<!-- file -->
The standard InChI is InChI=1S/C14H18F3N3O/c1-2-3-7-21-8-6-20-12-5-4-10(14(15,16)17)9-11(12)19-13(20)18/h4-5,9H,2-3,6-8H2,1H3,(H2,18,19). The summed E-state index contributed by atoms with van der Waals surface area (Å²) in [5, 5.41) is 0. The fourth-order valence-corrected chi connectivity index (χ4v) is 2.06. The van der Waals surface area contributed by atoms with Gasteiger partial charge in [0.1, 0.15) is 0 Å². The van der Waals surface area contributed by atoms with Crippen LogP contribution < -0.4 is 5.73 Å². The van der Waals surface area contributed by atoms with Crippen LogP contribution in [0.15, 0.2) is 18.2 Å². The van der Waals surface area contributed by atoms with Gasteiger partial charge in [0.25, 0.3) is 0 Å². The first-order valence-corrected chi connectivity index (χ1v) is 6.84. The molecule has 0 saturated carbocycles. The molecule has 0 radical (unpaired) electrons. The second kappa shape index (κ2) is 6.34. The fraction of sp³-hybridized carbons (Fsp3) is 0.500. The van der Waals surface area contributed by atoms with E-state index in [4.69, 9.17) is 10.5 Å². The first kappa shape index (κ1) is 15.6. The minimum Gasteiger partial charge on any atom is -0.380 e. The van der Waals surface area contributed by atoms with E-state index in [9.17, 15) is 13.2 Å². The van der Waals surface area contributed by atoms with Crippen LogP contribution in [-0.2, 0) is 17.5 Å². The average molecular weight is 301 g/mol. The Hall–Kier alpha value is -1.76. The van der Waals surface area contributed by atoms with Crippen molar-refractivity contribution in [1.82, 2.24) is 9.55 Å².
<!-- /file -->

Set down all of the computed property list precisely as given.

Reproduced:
The standard InChI is InChI=1S/C14H18F3N3O/c1-2-3-7-21-8-6-20-12-5-4-10(14(15,16)17)9-11(12)19-13(20)18/h4-5,9H,2-3,6-8H2,1H3,(H2,18,19). The summed E-state index contributed by atoms with van der Waals surface area (Å²) in [5, 5.41) is 0. The fourth-order valence-corrected chi connectivity index (χ4v) is 2.06. The van der Waals surface area contributed by atoms with Gasteiger partial charge in [0.1, 0.15) is 0 Å². The van der Waals surface area contributed by atoms with Crippen LogP contribution < -0.4 is 5.73 Å². The van der Waals surface area contributed by atoms with Crippen LogP contribution in [0.15, 0.2) is 18.2 Å². The van der Waals surface area contributed by atoms with Gasteiger partial charge in [0.25, 0.3) is 0 Å². The first-order valence-corrected chi connectivity index (χ1v) is 6.84. The molecule has 0 saturated carbocycles. The molecule has 0 radical (unpaired) electrons. The second kappa shape index (κ2) is 6.34. The fraction of sp³-hybridized carbons (Fsp3) is 0.500. The van der Waals surface area contributed by atoms with E-state index in [4.69, 9.17) is 10.5 Å². The first kappa shape index (κ1) is 15.6. The minimum Gasteiger partial charge on any atom is -0.380 e. The van der Waals surface area contributed by atoms with E-state index in [9.17, 15) is 13.2 Å². The van der Waals surface area contributed by atoms with Crippen LogP contribution in [-0.2, 0) is 17.5 Å². The average molecular weight is 301 g/mol. The Hall–Kier alpha value is -1.76. The van der Waals surface area contributed by atoms with Crippen molar-refractivity contribution in [1.82, 2.24) is 9.55 Å².